Journalist and broadcaster Samira Ahmed has put herself forward to be considered as the next presenter of BBC’s ‘Question Time’, by listing her achievements and suitability for the role on Twitter.
In post that’s been liked more than 6,000 times, she highlighted her 28 years of experience in the industry and two awards for journalism: “I’m very well qualified to present BBC Question Time and would like to be seriously considered.”
In a further tweet, Ahmed said she’s since spoken to a senior news manager and has been assured her name is now being passed on for consideration. “Happy to go through a process based on equal opportunity, fairness and merit,” she said.
Ahmed’s somewhat unconventional job application follows the rise of the #ImmodestWomen hashtag on Twitter, where women, particularly doctors, have been proudly declaring their achievements online.
The trend of women proudly showcasing their success is something we can seriously get on board with and if you’re looking to progress your career, it could be something you can learn from, too.
Samira Ahmed’s tweet is brilliant for two reasons, according to Emma Sexton, presenter of The Badass Women’s Hour podcast.
“Firstly, she is badass enough to point out her achievements – anyone who suffers from imposter syndrome will know how hard it is to do this,” she tells HuffPost UK. “And secondly, she is making herself visible. So many times people make it into positions of influence, not because they are the best at the job, but of who they know and who knows about them.”
Sexton believes we can all learn that “confidence in who you are and your abilities is everything”. “If you don’t believe in yourself, how is anyone else supposed to?” she says.
Liz Dimmock, CEO and founder of diversity mentoring organisation Moving Ahead, which runs the Women Ahead social enterprise, says women often hold themselves back from applying for their dream job.
“The often-quoted Hewlett Packard report states that men feel confident applying for a job with 60% of the experience required, but women don’t feel confident to apply unless they have 100% of the requirements,” she says. “As Dame Helena Morrissey says, ‘If you want to be CEO, go for it!’”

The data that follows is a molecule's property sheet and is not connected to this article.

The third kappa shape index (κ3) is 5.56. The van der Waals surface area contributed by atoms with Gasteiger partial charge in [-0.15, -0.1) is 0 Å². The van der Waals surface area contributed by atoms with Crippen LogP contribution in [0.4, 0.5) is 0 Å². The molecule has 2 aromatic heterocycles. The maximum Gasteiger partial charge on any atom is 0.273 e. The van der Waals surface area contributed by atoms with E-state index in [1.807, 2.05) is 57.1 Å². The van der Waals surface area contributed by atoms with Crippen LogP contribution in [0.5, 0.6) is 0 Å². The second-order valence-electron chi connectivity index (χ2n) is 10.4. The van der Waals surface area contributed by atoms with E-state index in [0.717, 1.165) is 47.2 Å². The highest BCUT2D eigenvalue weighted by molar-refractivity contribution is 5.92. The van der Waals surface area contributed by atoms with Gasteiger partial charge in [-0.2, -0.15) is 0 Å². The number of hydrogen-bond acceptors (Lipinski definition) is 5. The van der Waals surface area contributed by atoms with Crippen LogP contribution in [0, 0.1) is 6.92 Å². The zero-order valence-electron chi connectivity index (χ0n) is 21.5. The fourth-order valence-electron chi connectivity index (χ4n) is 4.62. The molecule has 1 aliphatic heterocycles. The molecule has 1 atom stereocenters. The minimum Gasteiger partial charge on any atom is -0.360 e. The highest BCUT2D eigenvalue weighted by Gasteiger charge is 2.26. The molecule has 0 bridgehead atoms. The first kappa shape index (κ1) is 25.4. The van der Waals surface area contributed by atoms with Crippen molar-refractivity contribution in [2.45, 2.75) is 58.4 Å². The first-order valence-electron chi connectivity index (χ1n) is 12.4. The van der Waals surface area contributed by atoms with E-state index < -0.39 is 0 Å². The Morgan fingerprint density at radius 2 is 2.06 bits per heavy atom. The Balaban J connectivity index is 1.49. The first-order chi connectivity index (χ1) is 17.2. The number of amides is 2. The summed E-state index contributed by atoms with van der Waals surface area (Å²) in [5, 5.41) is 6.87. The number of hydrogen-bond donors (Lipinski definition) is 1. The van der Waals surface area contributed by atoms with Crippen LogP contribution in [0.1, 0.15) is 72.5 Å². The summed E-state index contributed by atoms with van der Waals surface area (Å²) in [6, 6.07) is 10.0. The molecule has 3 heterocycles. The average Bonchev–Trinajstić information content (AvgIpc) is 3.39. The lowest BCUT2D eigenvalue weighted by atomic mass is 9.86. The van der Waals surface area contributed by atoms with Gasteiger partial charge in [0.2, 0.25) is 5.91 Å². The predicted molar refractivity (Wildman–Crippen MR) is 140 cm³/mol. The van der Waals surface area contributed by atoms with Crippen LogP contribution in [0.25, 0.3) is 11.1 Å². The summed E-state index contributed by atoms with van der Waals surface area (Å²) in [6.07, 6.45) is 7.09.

Dimmock encourages women to follow Ahmed’s lead, but advises finding a career mentor if you don’t yet have the confidence to put yourself out there just yet.
“Our research backs up the power of getting a mentor who can challenge you to set ambitious goals and support you towards achieving them,” she says. “We’ve proven that mentors help their mentees grow in confidence and we’ve heard many stories of our mentees achieving promotions and pushing on through the mid-career ‘speed bump’ that can slow women down at this critical point in their career.”
Meanwhile Fiona Hathorn, managing director at Women on Boards UK, agrees lack of confidence can sometimes hold women back from reaching for the top.
“Women often fail to apply because they know that when they take a ‘stretch opportunity’ they will have less support from colleagues around them than currently – as they are likely to be even more of a minority than they are in their current position,” she says. “Equally, they are hesitant because they are not encouraged to apply.
To get to the top in any business, Hathorn says it is vital to champion your own achievements. “This is not always easy. To do this effectively, first you should know your boss and what drives them, in a bid to report in and be heard,” she says. “Second, you need to manage up and understand how to influence the key decision makers, who are not necessarily your line managers. Third, if you are struggling, have others speak for you, find a mentor and strive for an advocate.”